Association of Public Reporting for Percutaneous Coronary Intervention With Utilization and Outcomes Among Medicare Beneficiaries With Acute Myocardial Infarction

Study Questions:

What is the impact of public reporting of percutaneous coronary intervention (PCI) results on utilization of PCI for patients with acute myocardial infarction (MI)?

Methods:

The authors compared risk-adjusted PCI and mortality rates using data from fee-for-service Medicare patients (49,660 from reporting states and 48,142 from nonreporting states) admitted with acute MI to US acute care hospitals between 2002 and 2010. Outcomes were compared between reporting states (New York, Massachusetts, and Pennsylvania) and regional nonreporting states (Maine, Vermont, New Hampshire, Connecticut, Rhode Island, Maryland, and Delaware).

Results:

Patients with acute MI were less likely to receive PCI in public reporting states than in nonreporting states (unadjusted rates, 37.7% vs. 42.7%; adjusted odds ratio [OR], 0.82; 95% confidence interval [CI], 0.71-0.93; p = 0.003). This difference was most pronounced among the 6,708 patients with ST-segment elevation MI (61.8% vs. 68.0%; OR, 0.73; 95% CI, 0.59-0.89; p = 0.002), and the 2,194 patients with cardiogenic shock or cardiac arrest (41.5% vs. 46.7%; OR, 0.79; 95% CI, 0.64-0.98; p = 0.03). There were no differences in overall mortality among patients with acute MI in reporting versus nonreporting states. In Massachusetts, there was no difference in use of PCI for acute MI compared with nonreporting states prior to public reporting (40.6% vs. 41.8%; OR, 1.00; 95% CI, 0.71-1.41). After implementation of public reporting, odds of undergoing PCI in Massachusetts decreased compared with nonreporting states (41.1% vs. 45.6%; OR, 0.81; 95% CI, 0.47-1.38; p = 0.03 for difference in differences). Differences were most pronounced for the 6,081 patients with cardiogenic shock or cardiac arrest (p = 0.03 for difference in differences).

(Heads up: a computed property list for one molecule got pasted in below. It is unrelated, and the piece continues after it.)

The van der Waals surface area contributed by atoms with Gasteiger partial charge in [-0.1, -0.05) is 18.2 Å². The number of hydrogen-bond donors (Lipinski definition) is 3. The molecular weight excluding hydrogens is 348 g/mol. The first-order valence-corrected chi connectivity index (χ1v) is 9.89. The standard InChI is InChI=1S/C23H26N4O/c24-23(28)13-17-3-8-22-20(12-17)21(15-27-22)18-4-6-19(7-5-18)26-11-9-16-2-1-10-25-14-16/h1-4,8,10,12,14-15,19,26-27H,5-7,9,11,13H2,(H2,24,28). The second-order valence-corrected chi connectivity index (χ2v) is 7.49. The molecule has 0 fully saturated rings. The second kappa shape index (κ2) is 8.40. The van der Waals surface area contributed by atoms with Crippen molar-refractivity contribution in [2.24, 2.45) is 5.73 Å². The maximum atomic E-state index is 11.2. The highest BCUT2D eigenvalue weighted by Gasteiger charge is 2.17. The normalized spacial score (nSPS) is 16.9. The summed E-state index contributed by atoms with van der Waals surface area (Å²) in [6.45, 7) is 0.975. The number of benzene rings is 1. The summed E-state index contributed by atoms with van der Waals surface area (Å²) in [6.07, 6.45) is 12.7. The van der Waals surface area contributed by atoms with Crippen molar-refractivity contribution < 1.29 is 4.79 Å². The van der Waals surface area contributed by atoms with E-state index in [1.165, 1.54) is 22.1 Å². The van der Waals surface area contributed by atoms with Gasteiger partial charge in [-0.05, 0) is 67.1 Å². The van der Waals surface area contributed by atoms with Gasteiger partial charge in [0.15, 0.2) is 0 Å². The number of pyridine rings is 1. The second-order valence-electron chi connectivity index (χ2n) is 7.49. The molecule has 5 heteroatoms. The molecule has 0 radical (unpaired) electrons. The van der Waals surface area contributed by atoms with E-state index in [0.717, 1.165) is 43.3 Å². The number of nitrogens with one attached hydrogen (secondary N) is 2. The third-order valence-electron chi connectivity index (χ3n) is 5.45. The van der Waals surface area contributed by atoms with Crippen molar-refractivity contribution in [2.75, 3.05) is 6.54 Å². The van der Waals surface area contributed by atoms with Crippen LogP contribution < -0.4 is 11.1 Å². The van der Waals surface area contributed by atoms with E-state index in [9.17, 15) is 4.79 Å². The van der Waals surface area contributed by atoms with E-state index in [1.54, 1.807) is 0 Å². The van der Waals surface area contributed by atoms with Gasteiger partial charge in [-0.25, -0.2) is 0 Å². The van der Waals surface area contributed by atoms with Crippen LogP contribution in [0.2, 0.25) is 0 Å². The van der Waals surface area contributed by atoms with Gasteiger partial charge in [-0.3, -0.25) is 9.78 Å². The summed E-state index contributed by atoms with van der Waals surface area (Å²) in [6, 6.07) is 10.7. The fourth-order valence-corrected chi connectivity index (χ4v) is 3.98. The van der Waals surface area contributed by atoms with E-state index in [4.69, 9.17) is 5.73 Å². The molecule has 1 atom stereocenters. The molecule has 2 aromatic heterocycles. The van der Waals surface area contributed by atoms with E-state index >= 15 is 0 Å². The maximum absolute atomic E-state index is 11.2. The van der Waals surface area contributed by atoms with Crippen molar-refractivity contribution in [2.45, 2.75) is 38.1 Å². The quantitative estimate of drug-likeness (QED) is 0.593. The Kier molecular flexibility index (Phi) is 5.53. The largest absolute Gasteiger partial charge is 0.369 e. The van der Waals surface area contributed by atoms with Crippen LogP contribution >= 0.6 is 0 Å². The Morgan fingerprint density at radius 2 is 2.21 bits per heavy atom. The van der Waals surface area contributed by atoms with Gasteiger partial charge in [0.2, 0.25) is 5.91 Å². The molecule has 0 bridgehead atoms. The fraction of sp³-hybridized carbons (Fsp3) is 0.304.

Conclusions:

Among Medicare beneficiaries with acute MI, the use of PCI was lower for patients treated in states with public reporting of PCI outcomes compared with patients treated in regional control states without public reporting. There was no difference in overall acute MI mortality between states with and without public reporting.

Perspective:

The clinical impact of public reporting of PCI outcomes remains debatable, and the current and prior studies suggest that it may be associated with risk aversion and a reduction in use of PCI in the sickest patients. At the same time, the overall mortality was not different, and a decline in PCI rates was accompanied by an increase in use of coronary artery bypass grafting. This would suggest that some of the patients might be getting alternative and possibly more appropriate care, or PCI may be being withheld in patients where the procedure may be considered futile. Further, it is likely that physicians in public reporting states are more likely to ensure appropriate coding for comorbidities and acuity of illness, and this is likely to impact the risk-adjustment process. Public reporting of PCI outcomes is set to expand nationally, and more studies like this are needed to assess the impact of such policy on procedure use and outcome.

Clinical Topics: Invasive Cardiovascular Angiography and Intervention

Keywords: Pennsylvania, Maryland, Myocardial Infarction, Maine, Connecticut, Delaware, Vermont, Rhode Island, Massachusetts, New Hampshire, Percutaneous Coronary Intervention


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